When Gold Coast Met Princeton

Great piece

nanahemmaa

This photoshoot started out as a marketing reparation to my sister for keeping me blessed with flawless African print outfits. But in between staged candids and “playing” croquet against the backdrop of quintessential Princeton, I realized that our little afternoon distraction had become something greater than ourselves.

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Over my time here, I have heard many black women on this campus voice out a feeling of invisibility, of forgetting their infinite beauty, of not quite belonging. We may all respond to this sentiment differently–by recoiling or conforming to this space, creating our own spaces to thrive in, or numbing ourselves to discomfort. 

But I am of the strong opinion that you all belong here, you imprint your presence on this campus’ memory, and you tranform what it means to be a Princetonian.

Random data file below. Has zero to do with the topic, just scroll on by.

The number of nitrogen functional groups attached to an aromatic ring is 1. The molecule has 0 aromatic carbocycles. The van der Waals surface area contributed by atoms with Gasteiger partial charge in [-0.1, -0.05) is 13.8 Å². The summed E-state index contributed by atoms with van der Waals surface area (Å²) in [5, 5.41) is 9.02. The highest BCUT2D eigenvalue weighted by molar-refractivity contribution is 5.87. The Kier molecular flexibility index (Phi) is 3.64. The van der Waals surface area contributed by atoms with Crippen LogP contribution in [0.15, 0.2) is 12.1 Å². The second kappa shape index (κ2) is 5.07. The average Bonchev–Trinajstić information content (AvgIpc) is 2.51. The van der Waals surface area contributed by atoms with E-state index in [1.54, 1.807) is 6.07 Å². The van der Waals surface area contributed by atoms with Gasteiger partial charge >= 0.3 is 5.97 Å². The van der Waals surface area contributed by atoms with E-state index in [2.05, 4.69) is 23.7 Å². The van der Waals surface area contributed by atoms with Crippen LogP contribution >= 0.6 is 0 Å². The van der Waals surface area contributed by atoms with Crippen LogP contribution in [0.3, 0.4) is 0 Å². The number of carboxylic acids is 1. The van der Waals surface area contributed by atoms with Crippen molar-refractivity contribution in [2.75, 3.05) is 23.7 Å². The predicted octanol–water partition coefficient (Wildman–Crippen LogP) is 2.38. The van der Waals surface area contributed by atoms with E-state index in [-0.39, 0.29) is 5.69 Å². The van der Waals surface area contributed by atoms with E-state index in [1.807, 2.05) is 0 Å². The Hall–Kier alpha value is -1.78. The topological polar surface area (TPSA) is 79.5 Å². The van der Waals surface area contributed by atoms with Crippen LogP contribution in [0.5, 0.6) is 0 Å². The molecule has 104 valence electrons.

Nearing the end of the shoot, an Asian tourist asked if her teenage daughter could have a photo…

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WHEN BLACK WAS BLACK

Love this

SEGU -The Blog. [Musings of a Logophile]

Black and Proud

First they called us Negroes

Then they called us coloured, when all we were was us

They killed all our heroes

Fought against our freedom;determined to keep us in the past

But Glory Hallelujah! Today we’re free

Or so we have believed

For as we look around,though slaves we may not be

Our past is again relived

Now we’re not content with who we are

With our beautiful coloured skin

We ‘tone’ and ‘clear’ without a care

And our pride-with the skin-wears thin

Such beautiful ebony skin we have!

Much pride we should take in that!

Light-skinned, really?!

That’s what we want?? Have a gender transplant with that!

Now black’s not black

There’s a lot of segregation

Which really musn’t be!

So shout it loud! Say it loud!

We’re black, and black we’ll be.

Love the skin, love the heritage

Stay true to the parentage.

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